cover image Decent People

Decent People

De’Shawn Charles Winslow. Bloomsbury, $27 (272p) ISBN 978-1-63557-532-3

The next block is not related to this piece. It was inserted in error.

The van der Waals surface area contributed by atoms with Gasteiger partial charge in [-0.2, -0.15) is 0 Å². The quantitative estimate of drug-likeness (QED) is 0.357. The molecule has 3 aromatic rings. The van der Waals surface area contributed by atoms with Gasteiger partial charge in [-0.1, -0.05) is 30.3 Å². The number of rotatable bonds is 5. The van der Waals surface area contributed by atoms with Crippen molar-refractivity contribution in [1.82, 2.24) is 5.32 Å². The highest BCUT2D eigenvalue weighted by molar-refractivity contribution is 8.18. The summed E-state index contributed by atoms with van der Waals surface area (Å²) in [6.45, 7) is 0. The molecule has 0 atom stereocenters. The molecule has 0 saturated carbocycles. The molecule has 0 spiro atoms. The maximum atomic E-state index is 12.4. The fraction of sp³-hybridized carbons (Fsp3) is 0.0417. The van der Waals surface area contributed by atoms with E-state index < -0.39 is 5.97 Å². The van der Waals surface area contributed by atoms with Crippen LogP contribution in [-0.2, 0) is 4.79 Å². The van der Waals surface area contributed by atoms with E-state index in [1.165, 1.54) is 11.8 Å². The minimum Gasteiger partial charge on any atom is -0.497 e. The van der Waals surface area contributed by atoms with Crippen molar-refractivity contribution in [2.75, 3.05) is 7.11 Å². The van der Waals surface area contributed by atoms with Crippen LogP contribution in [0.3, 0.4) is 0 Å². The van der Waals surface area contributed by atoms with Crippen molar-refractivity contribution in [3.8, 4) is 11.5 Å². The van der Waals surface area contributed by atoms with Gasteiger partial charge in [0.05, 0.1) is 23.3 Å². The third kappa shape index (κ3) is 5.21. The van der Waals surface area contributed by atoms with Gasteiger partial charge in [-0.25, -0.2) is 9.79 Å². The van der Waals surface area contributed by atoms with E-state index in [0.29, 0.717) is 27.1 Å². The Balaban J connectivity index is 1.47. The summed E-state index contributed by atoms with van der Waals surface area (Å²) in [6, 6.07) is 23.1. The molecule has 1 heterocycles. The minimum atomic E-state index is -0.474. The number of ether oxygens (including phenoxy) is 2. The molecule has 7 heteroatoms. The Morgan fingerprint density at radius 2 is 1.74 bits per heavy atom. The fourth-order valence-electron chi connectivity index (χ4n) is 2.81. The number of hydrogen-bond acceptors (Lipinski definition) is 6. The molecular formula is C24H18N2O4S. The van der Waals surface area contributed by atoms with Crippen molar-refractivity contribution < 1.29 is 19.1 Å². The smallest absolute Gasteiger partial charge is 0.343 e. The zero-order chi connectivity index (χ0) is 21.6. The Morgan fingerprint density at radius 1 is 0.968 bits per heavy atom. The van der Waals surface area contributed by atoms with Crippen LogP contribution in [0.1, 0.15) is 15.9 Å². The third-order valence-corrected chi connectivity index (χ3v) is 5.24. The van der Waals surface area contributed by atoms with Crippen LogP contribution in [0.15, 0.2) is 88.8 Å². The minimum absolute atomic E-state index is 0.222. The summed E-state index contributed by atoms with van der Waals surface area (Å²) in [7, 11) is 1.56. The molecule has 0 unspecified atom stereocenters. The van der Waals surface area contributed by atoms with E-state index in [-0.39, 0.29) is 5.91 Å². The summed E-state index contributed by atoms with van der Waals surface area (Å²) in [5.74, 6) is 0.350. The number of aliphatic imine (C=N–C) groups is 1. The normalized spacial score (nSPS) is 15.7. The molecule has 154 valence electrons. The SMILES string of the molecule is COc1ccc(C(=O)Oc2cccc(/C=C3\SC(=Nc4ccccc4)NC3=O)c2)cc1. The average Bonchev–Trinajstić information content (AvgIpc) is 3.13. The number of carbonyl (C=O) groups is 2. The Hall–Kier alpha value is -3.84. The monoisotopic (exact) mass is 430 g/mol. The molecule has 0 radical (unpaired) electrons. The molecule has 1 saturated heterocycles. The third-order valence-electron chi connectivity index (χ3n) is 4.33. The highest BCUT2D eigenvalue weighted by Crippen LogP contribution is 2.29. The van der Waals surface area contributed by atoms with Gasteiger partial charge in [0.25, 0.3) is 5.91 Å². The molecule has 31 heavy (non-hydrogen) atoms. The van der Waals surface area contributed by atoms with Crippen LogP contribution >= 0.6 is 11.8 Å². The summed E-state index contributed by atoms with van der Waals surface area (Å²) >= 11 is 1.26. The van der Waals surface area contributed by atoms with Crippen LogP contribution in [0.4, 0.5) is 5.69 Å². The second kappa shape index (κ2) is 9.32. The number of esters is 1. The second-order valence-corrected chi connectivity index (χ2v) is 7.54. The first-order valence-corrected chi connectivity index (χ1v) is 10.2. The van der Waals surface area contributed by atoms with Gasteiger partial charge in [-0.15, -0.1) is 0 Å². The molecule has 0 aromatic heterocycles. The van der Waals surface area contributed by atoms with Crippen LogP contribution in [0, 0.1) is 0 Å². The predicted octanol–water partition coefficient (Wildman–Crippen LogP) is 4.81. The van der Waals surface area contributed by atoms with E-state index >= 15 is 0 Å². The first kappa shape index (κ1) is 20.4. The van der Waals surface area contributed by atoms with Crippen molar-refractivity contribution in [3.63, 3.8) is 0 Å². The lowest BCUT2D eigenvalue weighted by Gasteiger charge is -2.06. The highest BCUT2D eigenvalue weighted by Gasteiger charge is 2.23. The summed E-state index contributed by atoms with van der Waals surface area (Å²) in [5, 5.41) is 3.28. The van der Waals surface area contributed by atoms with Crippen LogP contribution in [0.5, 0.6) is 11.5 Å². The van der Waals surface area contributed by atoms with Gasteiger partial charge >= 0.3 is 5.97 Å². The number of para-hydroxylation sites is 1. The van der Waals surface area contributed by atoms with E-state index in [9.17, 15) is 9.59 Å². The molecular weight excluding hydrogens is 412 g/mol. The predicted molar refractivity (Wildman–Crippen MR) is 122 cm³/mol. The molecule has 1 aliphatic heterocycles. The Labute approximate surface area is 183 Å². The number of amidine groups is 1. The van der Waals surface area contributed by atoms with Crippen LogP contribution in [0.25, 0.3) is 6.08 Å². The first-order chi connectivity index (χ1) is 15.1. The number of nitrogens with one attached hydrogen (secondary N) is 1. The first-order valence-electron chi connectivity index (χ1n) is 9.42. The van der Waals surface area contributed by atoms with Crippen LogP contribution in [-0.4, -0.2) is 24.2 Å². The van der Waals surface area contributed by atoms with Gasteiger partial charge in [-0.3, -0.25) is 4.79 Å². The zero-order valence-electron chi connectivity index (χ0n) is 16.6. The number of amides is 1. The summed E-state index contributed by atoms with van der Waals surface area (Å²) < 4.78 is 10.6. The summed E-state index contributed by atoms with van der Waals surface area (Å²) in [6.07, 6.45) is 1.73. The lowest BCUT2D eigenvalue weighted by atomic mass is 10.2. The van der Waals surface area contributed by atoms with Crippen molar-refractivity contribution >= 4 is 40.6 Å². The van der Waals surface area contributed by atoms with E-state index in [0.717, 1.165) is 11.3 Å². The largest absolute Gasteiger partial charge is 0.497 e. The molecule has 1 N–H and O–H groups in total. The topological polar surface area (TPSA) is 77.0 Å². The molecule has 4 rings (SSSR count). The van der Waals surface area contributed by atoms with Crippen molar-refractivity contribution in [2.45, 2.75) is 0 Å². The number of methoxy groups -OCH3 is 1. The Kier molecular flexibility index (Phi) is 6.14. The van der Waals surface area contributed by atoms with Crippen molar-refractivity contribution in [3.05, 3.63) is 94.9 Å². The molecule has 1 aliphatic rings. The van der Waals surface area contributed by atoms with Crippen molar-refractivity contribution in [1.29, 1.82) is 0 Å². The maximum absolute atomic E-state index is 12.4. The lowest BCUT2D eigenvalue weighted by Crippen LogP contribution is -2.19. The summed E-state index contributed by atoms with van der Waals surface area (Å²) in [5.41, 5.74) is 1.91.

Winslow (In West Mills) chronicles the aftermath of a triple homicide that rocks a segregated Southern community in his dynamic latest. Residents of mid-1970s West Mills, N.C., become embroiled in the shooting of Black siblings Marian, Marva, and Laz Harmon, after local authorities turn a blind eye. Spearheading the citizen-led investigation is Jo Wright, who moved back to her birthplace after decades in Harlem to retire and marry her childhood sweetheart, Olympus “Lymp” Seymour, the half-brother of the murder victims. Amid speculation of drug deals gone bad, medical malfeasance (Marian was a pediatrician), and other motives, Jo digs into the case, bringing up painful secrets about the town’s history. A bevy of characters offer their personal histories and perspectives on the town’s racial woes, among them Savannah, Marian’s best friend who chose to be with a Black man against her white family’s wishes; and Eunice, who sent her queer teenage son La’Roy to Marian in the misguided hope of having “the gay removed.” There are a trove of surprises along the way to the well-earned resolution, and Winslow entrances readers with strong characters, impeccable prose, and brisk pacing. As a character-driven mystery, it delivers the goods. (Jan.)